I wrote a letter to Bob making comments about all the things I liked
about his writing style and mentioned that I'd love to learn how
to write like he does - someday.
Brian Tawn forwarded the letter and
Bob wrote back thanking me for all the nice comments. He mentioned
his past military experience and said that we seem to have something
in common, "Why don't we try to keep a correspondence going?"
After I got out of the Navy, I left America and moved to England
for college. So the first time I met Bob was at his Queen
Elizabeth Hall gig. He was very friendly, enthusiastic, and
amusing. Very quick with a pun. Pretty much, this is how he was
at the gigs I attended. He had a keen wit. Finely focused. With
a knack for viewing the ordinary - in unusual and unique ways.
The lyrics I
was writing back then, were very much Calvert inspired.
That's what I was trying hard to write. Learn how to write. Something
that might remind people of his style. Though, I realized they would
never come close to anything as brilliant as Bob's own work. Yes,
that elusive holy grail once again!
got a new set of coconuts I'm banging together as I skip over the
horizon... keeping an eye on that Calvert grail. I've teamed up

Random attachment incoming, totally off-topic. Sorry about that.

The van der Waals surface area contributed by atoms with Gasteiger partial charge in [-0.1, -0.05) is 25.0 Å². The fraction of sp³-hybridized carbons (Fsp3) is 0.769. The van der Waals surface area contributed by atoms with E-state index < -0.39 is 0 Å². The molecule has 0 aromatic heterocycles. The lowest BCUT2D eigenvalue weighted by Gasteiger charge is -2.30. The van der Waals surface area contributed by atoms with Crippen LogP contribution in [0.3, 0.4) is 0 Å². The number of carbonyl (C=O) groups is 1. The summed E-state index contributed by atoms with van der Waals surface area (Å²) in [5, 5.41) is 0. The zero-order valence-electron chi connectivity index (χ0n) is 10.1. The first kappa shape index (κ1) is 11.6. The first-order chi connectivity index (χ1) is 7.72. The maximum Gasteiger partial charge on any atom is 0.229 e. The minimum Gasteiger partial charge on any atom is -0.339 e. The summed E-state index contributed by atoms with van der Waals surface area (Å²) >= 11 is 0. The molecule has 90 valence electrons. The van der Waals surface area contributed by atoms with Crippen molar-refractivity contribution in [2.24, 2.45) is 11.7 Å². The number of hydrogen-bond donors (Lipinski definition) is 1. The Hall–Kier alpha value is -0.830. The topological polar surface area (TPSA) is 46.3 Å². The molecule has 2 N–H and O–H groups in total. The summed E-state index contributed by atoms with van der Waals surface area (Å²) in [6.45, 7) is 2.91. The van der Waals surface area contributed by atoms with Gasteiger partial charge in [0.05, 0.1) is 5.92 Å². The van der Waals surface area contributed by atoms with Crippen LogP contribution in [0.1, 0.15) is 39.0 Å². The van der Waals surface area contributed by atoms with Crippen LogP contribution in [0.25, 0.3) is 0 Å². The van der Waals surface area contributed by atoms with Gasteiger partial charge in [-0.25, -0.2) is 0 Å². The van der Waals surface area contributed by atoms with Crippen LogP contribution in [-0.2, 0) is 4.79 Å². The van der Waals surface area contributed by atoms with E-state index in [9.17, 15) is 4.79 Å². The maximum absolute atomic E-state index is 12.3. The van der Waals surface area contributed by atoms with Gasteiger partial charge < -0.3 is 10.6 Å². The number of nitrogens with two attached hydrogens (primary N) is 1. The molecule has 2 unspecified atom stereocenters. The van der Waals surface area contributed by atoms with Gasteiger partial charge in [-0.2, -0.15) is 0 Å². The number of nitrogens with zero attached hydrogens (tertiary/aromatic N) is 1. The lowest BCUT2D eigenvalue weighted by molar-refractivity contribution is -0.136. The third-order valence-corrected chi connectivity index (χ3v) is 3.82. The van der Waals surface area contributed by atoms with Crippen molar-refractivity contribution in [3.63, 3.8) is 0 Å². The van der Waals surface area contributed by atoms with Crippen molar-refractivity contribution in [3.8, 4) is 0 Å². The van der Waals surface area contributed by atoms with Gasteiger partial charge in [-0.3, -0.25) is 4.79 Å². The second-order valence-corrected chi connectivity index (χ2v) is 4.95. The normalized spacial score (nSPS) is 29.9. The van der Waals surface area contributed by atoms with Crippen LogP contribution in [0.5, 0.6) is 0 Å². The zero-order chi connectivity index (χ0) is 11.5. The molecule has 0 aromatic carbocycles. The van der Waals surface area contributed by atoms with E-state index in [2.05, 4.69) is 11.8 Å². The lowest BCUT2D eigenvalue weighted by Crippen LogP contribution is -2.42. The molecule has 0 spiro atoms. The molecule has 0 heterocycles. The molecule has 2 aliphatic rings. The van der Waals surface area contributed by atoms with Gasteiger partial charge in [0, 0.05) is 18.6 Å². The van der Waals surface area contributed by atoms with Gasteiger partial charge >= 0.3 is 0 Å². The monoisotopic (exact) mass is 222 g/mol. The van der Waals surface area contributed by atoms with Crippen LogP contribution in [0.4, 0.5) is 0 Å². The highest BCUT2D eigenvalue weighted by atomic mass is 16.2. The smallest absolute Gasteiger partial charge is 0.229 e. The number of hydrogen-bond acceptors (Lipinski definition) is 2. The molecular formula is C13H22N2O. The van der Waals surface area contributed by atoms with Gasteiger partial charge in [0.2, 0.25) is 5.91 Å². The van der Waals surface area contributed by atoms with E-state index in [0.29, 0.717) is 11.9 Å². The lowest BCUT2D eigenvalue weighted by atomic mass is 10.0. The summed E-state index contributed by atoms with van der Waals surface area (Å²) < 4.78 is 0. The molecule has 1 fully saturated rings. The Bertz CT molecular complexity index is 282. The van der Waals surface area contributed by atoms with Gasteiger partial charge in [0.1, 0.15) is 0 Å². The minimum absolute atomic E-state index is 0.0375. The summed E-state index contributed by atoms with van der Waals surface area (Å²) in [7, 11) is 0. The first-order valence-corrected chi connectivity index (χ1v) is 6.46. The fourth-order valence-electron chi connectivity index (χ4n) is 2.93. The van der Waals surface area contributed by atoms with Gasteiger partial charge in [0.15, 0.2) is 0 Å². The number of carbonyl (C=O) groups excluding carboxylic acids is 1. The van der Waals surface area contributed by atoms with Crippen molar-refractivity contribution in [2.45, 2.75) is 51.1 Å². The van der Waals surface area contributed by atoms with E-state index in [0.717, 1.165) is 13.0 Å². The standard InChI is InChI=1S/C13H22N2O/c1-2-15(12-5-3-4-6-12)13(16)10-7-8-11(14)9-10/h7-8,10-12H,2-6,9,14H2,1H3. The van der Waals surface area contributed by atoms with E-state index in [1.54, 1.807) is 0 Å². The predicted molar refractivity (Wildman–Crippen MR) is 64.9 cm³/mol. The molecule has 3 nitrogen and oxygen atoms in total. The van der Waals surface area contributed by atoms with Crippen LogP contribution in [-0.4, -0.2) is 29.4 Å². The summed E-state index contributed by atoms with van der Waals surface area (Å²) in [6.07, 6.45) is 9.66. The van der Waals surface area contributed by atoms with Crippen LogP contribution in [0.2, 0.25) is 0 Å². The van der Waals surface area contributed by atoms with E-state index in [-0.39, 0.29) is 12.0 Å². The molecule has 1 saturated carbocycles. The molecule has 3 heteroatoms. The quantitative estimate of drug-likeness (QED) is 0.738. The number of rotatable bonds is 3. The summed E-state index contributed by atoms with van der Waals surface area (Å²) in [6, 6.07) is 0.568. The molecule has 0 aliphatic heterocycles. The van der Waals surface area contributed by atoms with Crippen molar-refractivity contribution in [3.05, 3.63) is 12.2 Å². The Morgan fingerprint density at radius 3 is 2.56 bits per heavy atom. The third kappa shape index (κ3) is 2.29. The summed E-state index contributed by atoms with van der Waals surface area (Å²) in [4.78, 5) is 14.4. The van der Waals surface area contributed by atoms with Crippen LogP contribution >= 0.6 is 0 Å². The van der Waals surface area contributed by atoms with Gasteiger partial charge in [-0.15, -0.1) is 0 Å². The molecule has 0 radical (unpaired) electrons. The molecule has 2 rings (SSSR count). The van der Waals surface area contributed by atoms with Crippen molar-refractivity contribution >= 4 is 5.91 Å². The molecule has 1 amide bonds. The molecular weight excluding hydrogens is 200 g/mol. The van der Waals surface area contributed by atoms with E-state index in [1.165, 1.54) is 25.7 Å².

with a good group of Knights for the quest.
FAR FLUNG are
about to release a concept album based on a poem I wrote. The CD
is titled "The Raven that ate the Moon". So be warned
and keep an eye to the sky. Space will never be the same. So go
check out FAR FLUNG
on the Collaborations
& Relations page and get ready to kiss your Moon goodbye!
FAR FLUNG are primed for the millenium.
On a typical Calvertian dialogue tactic (incl. a reference to Roger
Zelazny / Damnation Alley):
carry a book with me when I went to gigs - at one of Bob's sound
checks I turned up with an American copy of a Roger Zelazny book.
A short stories collection that probably hadn't been released in
Britain at the time.
I got heavily into Zelazny after having seen the movie Damnation
Alley and noting that Hawkwind
were apparently into his books.
I was married back then and happened to be in a U.S. Navy commissary
in Pearl Harbour, going through the record bins -- A-Z. That's when
I found out about...Quark,
Strangeness and Charm. (Ironically, my birthday's the same day
Bob saw me enter
the hall and smiled. As I walked over to join him, I reached into
my coat pocket to extract the Zelazny book - his eyes, like eagles'
locked on the object in my hand.
Before I even had a chance to get out a work Bob quickly asked,
"Can I borrow that book?"
Trying to look and act flabbergasted I retorted, "Borrow?"
Bob's smile quickly vanished and he looked very bemused. Most likely
reviewing our previous dialogue. Puzzling over it.
I grinned, "Hell, I was going to give it to you. I've just finished
it and thought you might not have seen this one.
Bob mentioned that he hadn't and commented that he felt Zelazny's
best books were his earler ones...but, he would like to read this
one all the same.
He paused briefly and then casually stated, "You know..I've met
My face registered surprise and awe, "You have?"
Bob straightened up and took on a dignified air....much like the
peacock does, expanding like bellows -- proudly fanning its feathers.
"Yes, I have."
I was hanging on his every word...like a wet towel clamped firmly
on a clothes line -- "hanging out" to dry.
"I told him about the songs
I've done based on his stories."
"What'd he say?"